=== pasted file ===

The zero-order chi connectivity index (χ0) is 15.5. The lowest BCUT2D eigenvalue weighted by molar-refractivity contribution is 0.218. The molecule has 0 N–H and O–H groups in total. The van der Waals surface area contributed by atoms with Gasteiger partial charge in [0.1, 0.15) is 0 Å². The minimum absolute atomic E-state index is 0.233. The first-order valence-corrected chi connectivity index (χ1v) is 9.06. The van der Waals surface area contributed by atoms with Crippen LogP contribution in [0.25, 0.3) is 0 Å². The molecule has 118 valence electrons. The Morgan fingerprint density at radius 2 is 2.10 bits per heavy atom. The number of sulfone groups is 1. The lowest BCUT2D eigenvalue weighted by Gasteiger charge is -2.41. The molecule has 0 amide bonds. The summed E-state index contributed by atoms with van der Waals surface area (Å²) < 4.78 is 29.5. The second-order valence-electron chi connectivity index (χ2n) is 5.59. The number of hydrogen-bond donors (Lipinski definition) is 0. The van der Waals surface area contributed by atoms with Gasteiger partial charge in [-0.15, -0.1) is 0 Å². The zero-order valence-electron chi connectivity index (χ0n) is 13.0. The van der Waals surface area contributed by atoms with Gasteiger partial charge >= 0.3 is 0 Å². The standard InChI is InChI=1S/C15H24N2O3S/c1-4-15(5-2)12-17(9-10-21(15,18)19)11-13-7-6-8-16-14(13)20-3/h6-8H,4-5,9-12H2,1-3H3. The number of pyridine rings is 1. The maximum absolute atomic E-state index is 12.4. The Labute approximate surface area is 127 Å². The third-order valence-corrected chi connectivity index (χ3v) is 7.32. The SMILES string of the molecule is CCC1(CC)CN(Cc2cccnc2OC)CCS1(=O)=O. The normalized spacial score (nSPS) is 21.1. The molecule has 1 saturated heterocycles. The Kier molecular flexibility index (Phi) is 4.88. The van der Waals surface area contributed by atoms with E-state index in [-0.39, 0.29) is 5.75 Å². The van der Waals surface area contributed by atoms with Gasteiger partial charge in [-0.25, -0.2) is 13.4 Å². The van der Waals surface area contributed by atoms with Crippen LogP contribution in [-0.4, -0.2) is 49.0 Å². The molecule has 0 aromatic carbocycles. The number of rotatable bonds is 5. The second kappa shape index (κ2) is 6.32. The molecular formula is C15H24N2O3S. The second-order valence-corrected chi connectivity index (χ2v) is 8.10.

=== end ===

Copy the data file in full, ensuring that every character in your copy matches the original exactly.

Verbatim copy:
The zero-order chi connectivity index (χ0) is 15.5. The lowest BCUT2D eigenvalue weighted by molar-refractivity contribution is 0.218. The molecule has 0 N–H and O–H groups in total. The van der Waals surface area contributed by atoms with Gasteiger partial charge in [0.1, 0.15) is 0 Å². The minimum absolute atomic E-state index is 0.233. The first-order valence-corrected chi connectivity index (χ1v) is 9.06. The van der Waals surface area contributed by atoms with Crippen LogP contribution in [0.25, 0.3) is 0 Å². The molecule has 118 valence electrons. The Morgan fingerprint density at radius 2 is 2.10 bits per heavy atom. The number of sulfone groups is 1. The lowest BCUT2D eigenvalue weighted by Gasteiger charge is -2.41. The molecule has 0 amide bonds. The summed E-state index contributed by atoms with van der Waals surface area (Å²) < 4.78 is 29.5. The second-order valence-electron chi connectivity index (χ2n) is 5.59. The number of hydrogen-bond donors (Lipinski definition) is 0. The van der Waals surface area contributed by atoms with Gasteiger partial charge in [-0.15, -0.1) is 0 Å². The zero-order valence-electron chi connectivity index (χ0n) is 13.0. The van der Waals surface area contributed by atoms with Gasteiger partial charge >= 0.3 is 0 Å². The standard InChI is InChI=1S/C15H24N2O3S/c1-4-15(5-2)12-17(9-10-21(15,18)19)11-13-7-6-8-16-14(13)20-3/h6-8H,4-5,9-12H2,1-3H3. The number of pyridine rings is 1. The maximum absolute atomic E-state index is 12.4. The Labute approximate surface area is 127 Å². The third-order valence-corrected chi connectivity index (χ3v) is 7.32. The SMILES string of the molecule is CCC1(CC)CN(Cc2cccnc2OC)CCS1(=O)=O. The normalized spacial score (nSPS) is 21.1. The molecule has 1 saturated heterocycles. The Kier molecular flexibility index (Phi) is 4.88. The van der Waals surface area contributed by atoms with E-state index in [-0.39, 0.29) is 5.75 Å². The van der Waals surface area contributed by atoms with Gasteiger partial charge in [-0.25, -0.2) is 13.4 Å². The van der Waals surface area contributed by atoms with Crippen LogP contribution in [-0.4, -0.2) is 49.0 Å². The molecule has 0 aromatic carbocycles. The number of rotatable bonds is 5. The second kappa shape index (κ2) is 6.32. The molecular formula is C15H24N2O3S. The second-order valence-corrected chi connectivity index (χ2v) is 8.10.